The recent media hype over a possible e-book revolution has obscured the real star of the book world — the author — and the continued functioning of the system for discovering new literary talent in Japan, including the competition among new authors for 30-some literary prizes.

Even as the publishing world suffers declining sales, especially of hardcover fiction, there is no lack of promising new writers, as illustrated in the latest winners of the most prestigious award for literary fiction, the Akutagawa Prize.

Ms. Mariko Asabuki, a graduate student in modern kabuki at Keio University, comes from a literary family. Her winning work “Kikotowa” is a Proustian tale of two women meeting after 25 years and recalling the past.

In contrast, Mr. Kenta Nishimura worked for many years as a day laborer after graduating from middle school. His “Kueki Ressha” is about a 19-year-old manual laborer. The Akutagawa Prize is viewed as an imprimatur in the book world, providing a pocket watch and ¥1 million in prize money.

Meanwhile, another prize seems to have brought notoriety to its winner. In December, former model and actor Hiro Mizushima received the Poplar Publishing Co.’s prize for new fiction for his debut novel “Kagerou” (published under his real name, Tomohiro Saito). The novel, a sincere attempt to deal with the themes of suicide and organ donation in an easy-to-read fashion, immediately became a best-seller, passing the million mark in sales two weeks after publication. It also aroused much hostility among readers, some of whom posted messages on the Internet criticizing its less-than-polished language and character portrayals — as well as the ¥20 million in prize money.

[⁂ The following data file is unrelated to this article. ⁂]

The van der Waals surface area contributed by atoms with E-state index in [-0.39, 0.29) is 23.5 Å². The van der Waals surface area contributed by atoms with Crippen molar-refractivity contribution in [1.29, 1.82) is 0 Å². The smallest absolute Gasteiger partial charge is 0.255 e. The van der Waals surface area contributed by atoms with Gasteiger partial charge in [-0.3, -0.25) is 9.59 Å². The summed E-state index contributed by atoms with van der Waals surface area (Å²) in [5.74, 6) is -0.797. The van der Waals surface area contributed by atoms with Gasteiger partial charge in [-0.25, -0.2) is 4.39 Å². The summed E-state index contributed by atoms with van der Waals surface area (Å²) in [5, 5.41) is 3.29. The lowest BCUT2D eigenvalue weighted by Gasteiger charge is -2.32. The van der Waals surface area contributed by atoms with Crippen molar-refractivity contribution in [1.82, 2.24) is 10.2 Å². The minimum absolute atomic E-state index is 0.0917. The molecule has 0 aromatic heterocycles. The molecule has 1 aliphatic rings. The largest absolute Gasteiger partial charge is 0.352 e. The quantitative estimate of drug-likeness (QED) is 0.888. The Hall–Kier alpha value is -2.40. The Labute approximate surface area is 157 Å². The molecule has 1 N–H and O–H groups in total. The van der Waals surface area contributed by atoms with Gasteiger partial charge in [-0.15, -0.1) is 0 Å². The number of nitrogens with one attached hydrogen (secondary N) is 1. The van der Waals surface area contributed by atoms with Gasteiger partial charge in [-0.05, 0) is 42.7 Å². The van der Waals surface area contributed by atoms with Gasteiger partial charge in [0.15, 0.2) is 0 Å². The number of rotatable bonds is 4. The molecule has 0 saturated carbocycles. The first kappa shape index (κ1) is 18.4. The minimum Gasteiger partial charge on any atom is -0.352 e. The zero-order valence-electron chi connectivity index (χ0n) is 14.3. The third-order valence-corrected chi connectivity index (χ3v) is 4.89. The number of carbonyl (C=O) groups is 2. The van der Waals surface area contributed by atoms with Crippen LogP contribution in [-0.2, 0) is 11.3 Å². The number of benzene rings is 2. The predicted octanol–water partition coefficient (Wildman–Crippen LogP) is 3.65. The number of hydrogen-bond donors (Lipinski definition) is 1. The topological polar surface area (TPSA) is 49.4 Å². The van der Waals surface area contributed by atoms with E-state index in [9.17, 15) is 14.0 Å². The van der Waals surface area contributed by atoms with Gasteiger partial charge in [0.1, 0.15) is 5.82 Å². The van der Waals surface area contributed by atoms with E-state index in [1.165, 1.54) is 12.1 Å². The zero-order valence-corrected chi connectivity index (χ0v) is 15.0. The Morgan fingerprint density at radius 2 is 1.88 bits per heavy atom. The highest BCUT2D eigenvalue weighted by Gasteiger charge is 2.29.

Like the general population, Japan’s book world is graying. A new prize being established by the Kodansha Ltd. invites baby boomers retiring from the workforce to make use of their accumulated wisdom and experience to try their hand at mystery writing. The project, the initiative of mystery writer Soji Shimada, is limited to those 60 and over. It brings no prize money but does offer the chance of being published by Kodansha.

In a time of both misinformation and too much information, quality journalism is more crucial than ever.
By subscribing, you can help us get the story right.